In the last academic year, I was seconded from Gabbitas Education to a leading independent school in Cyprus. The task was not only to serve as Interim Director but also to conduct an extensive turnaround project for the school, which continued to suffer from the 2013 economic downturn on the island. Having faced similar circumstances before, one of the keys to success had to be staff empowerment.
The school was rather unique; the governance, most parents and a third of the teaching staff were all alumni. The school was struggling in part not because it wasn’t loved, but because there were too many groups ‘loving’ it in their own idiosyncratic manner. It was a challenge!
The staff were, however, incredibly gifted as a body – many with further subject degrees – but unfortunately few with postgraduate qualifications in teaching. Collectively they were loyal and, as teaching positions in Cyprus are in high demand, the majority had served for over 25 years. They were also heavily unionised, again typical to Cyprus. Therefore, there were the usual positives and negatives that any school leader has to accommodate.
To bring some coherence to my relationship with the staff, it was important to talk to each of them individually, as I did, and then to engage them collectively on topics they felt it important to tackle in the turnaround process. As the basic issue was a loss of fee income, they had automatically assumed that my role was to supervise a redundancy programme. Whereas this was part of the equation, a thorough revision of the curriculum and timetable was also necessary. Committees were created to look at the shape of the week, class sizes, alumni representation on the board and others. However, I initially kept the writing of a strategic plan within Gabbitas Education, as there had to be some pre-conceived plan of action.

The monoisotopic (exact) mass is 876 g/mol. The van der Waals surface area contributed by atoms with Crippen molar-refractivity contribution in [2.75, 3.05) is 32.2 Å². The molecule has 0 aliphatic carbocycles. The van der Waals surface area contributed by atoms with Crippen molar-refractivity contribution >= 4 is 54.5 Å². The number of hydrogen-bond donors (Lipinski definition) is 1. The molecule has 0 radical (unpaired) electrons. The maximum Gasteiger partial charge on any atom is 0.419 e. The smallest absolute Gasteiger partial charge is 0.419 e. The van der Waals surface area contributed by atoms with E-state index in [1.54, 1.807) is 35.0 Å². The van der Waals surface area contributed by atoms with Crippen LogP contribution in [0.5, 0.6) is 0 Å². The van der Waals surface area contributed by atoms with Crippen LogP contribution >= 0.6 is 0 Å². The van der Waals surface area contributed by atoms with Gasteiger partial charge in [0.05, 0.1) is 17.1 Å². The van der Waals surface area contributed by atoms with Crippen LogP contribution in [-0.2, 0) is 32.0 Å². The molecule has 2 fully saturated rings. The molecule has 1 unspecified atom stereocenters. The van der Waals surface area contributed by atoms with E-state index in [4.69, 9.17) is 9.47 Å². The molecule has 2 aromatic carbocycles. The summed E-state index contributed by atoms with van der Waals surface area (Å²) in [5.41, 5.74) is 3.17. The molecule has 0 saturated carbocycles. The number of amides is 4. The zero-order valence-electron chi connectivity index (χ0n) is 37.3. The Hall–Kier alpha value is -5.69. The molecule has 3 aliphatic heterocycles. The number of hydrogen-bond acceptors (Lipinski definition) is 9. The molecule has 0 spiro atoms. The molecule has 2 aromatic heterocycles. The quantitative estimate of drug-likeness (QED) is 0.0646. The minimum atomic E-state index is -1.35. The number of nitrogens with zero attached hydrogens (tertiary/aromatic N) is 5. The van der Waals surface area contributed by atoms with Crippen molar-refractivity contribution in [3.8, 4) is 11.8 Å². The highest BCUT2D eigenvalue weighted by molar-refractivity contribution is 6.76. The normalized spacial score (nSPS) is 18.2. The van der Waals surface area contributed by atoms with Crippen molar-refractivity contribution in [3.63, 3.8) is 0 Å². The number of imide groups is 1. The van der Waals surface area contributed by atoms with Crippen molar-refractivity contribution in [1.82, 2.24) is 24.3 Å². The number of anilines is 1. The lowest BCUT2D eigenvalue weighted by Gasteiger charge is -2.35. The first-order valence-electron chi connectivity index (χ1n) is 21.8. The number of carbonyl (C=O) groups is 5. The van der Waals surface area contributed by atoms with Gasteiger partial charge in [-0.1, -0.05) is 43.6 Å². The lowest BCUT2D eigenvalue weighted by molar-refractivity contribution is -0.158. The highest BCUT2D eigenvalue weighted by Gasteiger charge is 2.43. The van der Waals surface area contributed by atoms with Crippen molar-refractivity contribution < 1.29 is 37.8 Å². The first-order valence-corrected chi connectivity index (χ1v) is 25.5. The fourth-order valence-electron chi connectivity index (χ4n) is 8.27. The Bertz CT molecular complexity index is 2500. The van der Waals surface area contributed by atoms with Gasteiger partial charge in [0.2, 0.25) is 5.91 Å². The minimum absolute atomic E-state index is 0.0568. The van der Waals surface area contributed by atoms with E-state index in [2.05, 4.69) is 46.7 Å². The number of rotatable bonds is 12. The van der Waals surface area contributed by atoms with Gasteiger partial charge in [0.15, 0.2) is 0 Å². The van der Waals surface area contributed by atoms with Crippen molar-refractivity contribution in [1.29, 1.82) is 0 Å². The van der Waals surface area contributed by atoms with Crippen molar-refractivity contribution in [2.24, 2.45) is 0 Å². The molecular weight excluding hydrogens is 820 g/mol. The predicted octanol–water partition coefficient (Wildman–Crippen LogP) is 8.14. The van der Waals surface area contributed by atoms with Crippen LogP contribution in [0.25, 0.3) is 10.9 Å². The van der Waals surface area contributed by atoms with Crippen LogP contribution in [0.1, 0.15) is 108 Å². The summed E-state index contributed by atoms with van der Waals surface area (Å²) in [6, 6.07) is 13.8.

Having formed the various staff committees, I then asked my PA to write an email asking anyone “with a burning desire” to help the director review the strategic plan. As ever, my mischievous PA wrote the email verbatim and the ‘Burning Desire Committee’ was formed.
Every now and again, a school leader needs a huge slice of luck. Thankfully, only four teachers applied but every one of them was gold dust. They comprised three very talented young professionals of about eight years’ experience (all alumni) and a gnarled, older but equally good HOD. It was a potent brew, with the exuberance of youth tempered by a worldly realism, or some may say cynicism, guided by experience. The meetings were fun and on numerous occasions the teachers prevented the director making a complete fool of himself by providing cultural and environmental understanding.
Two of the younger teachers had just completed their advanced skills status and were desperate for an opportunity, both to put their ideas into practice and to experience senior management decision-making; and the HOD, often overlooked, brought his wisdom to bear. One of the young teachers was a media studies specialist. She was seriously disappointed by the current website. One day, she brought me not just the blueprint of a new site but the idea of a wider web platform to support the curriculum as well.
In other areas too, young professionals were depended upon and given opportunity. In the cold light of day, this was perhaps unfair to that generation who were patiently waiting their turn. But I had the distinct feeling that part of that waiting might be merely to achieve status and not do anything once they had got there.
In the circumstances, we found that only serious step-change management would re-establish all that was good about the school. I would like to say the turnaround was a success – the changes at least gave it an ongoing chance – but like most things educational, only time will tell.